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Schnittke – Symphony No.2 ‘St. Florian’ (Segerstam) [1995]

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Schnittke – Symphony No.2 ‘St. Florian’ (Segerstam) [1995]

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1. I. Rezitando (Kyrie)
2. II. Maestoso (Gloria) play
3. III. Moderato (Vredo)
4. IV. Pesante (Crucifixus)
5. [IV.] Coda: Agitato (Et Resurrexit)-Maestoso play
6. Intro To V. Andante (Sanctus)
7. V. Andante
8. VI. Andante (Agnus Dei)

Mikael Bellini (Countertenor),
Göran Eliasson (Tenor),
Malena Ernman (Alto),
Torkel Borelius (Bass)
Royal Stockholm Philharmonic Orchestra
Leif Segerstam – conductor


Russian composer Alfred Schnittke wrote his Symphony No. 2, subtitled "St. Florian" and "Invisible Mass" in 1979. It is a choral symphony, written for contralto, countertenor, tenor and bass, plus chorus and orchestra. The symphony was written in homage to Anton Bruckner.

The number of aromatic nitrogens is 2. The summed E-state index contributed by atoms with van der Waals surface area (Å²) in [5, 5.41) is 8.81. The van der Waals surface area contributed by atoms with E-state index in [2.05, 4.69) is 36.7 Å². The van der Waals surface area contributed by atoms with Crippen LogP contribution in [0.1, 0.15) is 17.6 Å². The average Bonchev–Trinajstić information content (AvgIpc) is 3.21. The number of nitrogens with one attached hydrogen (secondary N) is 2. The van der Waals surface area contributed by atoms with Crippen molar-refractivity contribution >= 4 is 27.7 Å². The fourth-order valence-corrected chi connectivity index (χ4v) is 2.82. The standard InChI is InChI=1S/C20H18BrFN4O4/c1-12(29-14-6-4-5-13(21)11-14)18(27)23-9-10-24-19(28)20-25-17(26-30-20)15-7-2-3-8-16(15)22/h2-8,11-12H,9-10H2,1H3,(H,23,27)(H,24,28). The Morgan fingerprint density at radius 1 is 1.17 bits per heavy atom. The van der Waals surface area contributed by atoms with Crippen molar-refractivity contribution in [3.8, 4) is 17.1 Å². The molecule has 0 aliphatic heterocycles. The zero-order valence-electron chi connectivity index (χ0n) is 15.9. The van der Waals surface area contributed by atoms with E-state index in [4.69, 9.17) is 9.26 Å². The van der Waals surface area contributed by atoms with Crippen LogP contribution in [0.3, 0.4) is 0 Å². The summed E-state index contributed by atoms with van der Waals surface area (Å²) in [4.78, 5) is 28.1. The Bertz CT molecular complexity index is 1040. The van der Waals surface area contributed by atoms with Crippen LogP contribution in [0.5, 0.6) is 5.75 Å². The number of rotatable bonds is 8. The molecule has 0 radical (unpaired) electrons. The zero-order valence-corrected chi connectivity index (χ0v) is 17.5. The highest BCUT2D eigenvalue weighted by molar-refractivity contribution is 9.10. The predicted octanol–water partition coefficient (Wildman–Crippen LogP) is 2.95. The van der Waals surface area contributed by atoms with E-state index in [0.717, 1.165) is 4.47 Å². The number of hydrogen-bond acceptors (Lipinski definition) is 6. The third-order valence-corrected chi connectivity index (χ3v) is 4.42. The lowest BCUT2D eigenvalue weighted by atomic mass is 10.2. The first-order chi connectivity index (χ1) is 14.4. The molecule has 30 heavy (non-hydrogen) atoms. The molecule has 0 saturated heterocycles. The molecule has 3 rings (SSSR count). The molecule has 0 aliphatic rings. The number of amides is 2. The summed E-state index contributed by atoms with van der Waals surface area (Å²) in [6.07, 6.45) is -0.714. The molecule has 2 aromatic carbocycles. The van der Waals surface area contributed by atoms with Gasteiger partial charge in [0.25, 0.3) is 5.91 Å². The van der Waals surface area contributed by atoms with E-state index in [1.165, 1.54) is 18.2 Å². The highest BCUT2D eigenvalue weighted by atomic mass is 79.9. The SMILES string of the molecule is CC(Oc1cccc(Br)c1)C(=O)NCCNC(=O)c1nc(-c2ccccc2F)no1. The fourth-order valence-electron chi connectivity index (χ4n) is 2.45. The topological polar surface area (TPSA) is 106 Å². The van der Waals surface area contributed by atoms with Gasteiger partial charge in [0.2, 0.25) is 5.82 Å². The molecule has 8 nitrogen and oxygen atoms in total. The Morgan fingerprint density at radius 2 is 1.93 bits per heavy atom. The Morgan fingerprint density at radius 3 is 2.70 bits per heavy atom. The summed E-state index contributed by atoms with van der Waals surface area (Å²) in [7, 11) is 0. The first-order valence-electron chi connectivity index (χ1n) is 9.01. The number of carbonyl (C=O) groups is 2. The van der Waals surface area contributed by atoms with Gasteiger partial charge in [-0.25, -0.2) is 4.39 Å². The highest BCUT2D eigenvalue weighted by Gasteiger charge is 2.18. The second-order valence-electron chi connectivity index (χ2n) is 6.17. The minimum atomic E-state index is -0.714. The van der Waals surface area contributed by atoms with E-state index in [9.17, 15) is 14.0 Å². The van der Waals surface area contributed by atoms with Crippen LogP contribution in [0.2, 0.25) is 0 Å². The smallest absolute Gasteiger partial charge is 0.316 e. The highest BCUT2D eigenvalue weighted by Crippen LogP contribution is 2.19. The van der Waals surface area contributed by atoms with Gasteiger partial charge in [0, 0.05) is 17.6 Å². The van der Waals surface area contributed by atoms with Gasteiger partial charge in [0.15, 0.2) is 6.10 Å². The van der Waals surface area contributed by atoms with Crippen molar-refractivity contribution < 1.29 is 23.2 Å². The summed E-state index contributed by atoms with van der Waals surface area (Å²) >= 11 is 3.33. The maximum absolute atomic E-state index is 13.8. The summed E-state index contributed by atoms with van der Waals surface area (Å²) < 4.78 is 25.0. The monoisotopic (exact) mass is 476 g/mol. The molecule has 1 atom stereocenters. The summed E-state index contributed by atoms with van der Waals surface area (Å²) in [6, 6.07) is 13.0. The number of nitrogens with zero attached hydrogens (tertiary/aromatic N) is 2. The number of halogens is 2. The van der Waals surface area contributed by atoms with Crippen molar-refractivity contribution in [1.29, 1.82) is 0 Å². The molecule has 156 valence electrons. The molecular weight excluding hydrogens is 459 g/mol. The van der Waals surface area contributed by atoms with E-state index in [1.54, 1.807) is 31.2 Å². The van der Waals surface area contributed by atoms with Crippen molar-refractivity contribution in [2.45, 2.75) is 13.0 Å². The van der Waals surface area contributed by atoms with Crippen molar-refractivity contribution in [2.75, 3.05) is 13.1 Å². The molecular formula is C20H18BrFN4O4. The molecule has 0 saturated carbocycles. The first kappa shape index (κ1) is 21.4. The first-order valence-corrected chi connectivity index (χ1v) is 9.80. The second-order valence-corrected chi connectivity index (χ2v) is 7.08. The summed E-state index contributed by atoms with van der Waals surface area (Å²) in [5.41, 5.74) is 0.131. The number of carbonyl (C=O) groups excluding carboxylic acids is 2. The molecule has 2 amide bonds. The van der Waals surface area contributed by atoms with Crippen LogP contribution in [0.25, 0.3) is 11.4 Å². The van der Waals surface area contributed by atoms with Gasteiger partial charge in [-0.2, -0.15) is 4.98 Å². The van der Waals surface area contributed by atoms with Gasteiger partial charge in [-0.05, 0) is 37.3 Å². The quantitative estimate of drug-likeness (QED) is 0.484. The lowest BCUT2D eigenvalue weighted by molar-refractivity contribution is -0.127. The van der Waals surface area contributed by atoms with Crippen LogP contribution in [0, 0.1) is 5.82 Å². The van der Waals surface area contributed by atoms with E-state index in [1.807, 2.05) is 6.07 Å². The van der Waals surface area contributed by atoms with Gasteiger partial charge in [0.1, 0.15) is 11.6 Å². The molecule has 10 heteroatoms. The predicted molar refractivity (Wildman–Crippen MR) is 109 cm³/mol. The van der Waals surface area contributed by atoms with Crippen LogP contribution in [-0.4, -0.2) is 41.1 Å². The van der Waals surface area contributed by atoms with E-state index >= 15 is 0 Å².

In 1977, Schnittke visited the West as a harpsichordist with the Lithuanian Chamber Orchestra. During this trip, he visited St. Florian's Monastery near Linz, where Bruckner played the organ and is buried. Ivashkin writes, "Entering the cloister in the twilight [Schnittke] heard the sound of monks singing an evening 'invisible' mass. This made a vivid impression on him. Two years later when Gennady Rozhdestvensky commissioned a work from Schnittke for the BBC Symphony Orchestra, the composer was to write his Second Symphony or Invisible Mass."

Compared to the extroverted polystylism of the First Symphony, the Second displays a more "thoroughgoing absorption of [its] diverse musical sources." The symphony works on two levels almost simultaneously. While soloists and a choir perform the mass, set to chorales taken from the Gradual, the orchestra provides a running commentary that sometimes follows a particular chorale but more often is "rather free and extensive" in style. "Yet musically almost all these sections blend the choral tune and subsequent extensive orchestral 'commentary.' The work becomes what Schnittke called an "Invisible Mass," something Alexander Ivashkin termed "a symphony against a chorale backdrop." -- BIS - records

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Last Updated (Friday, 25 April 2014 20:57)


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